Legal | Ryan Matheson, who was stopped at the Canadian border in 2010 and charged with criminal possession of child pornography because of a manga image on his computer (which even the officials who arrested him couldn’t agree was child pornography), talks about his ordeal in a personal statement on the Comic Book Legal Defense Fund site. The Comic Book Legal Defense Fund announced Thursday that the Canadian government has dropped all criminal charges against Matheson. [CBLDF]
Comics | Leah Moore sees two things: a huge number of women who like comics, and a comics industry that is in serious trouble, and thinks it’s time to connect the dots and start making comics that appeal to the other 50% of the audience. “Okay, well, let’s say, instead of jumping in and writing comics designed to attract women readers (Minx comics discovered this is harder than it looks), how’s about writing comics which don’t actually put women off? How’s about a bit less objectifying, a bit less sexualisation, a bit less pervy gusset shots and tit windows? Just a bit? Make some of the regular mainstream big name books everyone enjoys reading a bit less eyewatering and weird about women. That would be a great start.” [Warren Ellis]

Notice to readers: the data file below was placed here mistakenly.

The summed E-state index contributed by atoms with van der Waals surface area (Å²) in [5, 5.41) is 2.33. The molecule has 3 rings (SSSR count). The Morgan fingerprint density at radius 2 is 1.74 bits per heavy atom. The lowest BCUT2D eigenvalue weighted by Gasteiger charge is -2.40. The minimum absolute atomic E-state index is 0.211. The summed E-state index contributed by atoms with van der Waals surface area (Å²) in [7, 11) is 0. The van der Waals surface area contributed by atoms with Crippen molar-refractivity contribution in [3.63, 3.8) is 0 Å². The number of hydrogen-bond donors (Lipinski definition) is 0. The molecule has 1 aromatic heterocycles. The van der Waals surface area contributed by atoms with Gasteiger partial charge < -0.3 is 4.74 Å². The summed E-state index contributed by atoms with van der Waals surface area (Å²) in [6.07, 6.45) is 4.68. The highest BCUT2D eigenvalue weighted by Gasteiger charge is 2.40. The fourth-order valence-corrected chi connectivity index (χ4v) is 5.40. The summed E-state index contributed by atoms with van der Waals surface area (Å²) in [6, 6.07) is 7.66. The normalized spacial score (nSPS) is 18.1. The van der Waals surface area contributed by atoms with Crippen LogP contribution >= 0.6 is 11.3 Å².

Retailing | Following a week in which much of the comics coverage was fixated on Action Comics #900 and Superman’s apparent renunciation of his U.S. citizenship, mainstream media outlets are now shifting their four-color focus to the 10th annual Free Comic Book Day, which will be held Saturday at more than 2,000 stores worldwide. You can see a list of notable creator appearances at the FCBD website, but here’s a rundown of some event previews: FCBD press release, Wired’s GeekDad blog, Los Angeles Times’ Hero Complex blog, Phoenix New Times, The Marietta (Ohio) Times, The Coast (Halifax, Nova Scotia), The Daily Athanaeum (West Virginia University) and TribLocal (Evanston, Ill.). [Free Comic Book Day]
Awards | Rich Johnston asks a PRISM executive how DC Comics’ widely reviled miniseries Justice League: The Rise of Arsenal rated the group’s award honoring “the accurate depiction of substance abuse and mental illness.” “Obviously our criteria is a bit different from that of reviewers,” said Larry Deutchman, PRISM’s executive vice president of marketing and industry relations. [Bleeding Cool]
No doubt you’ll remember the various news stories that started popping up over the last year or so about “real life superheroes” — nonfictional, Kick-Ass-esque folks donning costumes to help their communities and fight crime.
Photographer Peter Tangen started a site where he’s shining “some light on this new breed of activism and altruism” with a new website called “The Real Life Super Hero Project” that features videos, feature stories and Alex Ross-inspired portraits of the heroes.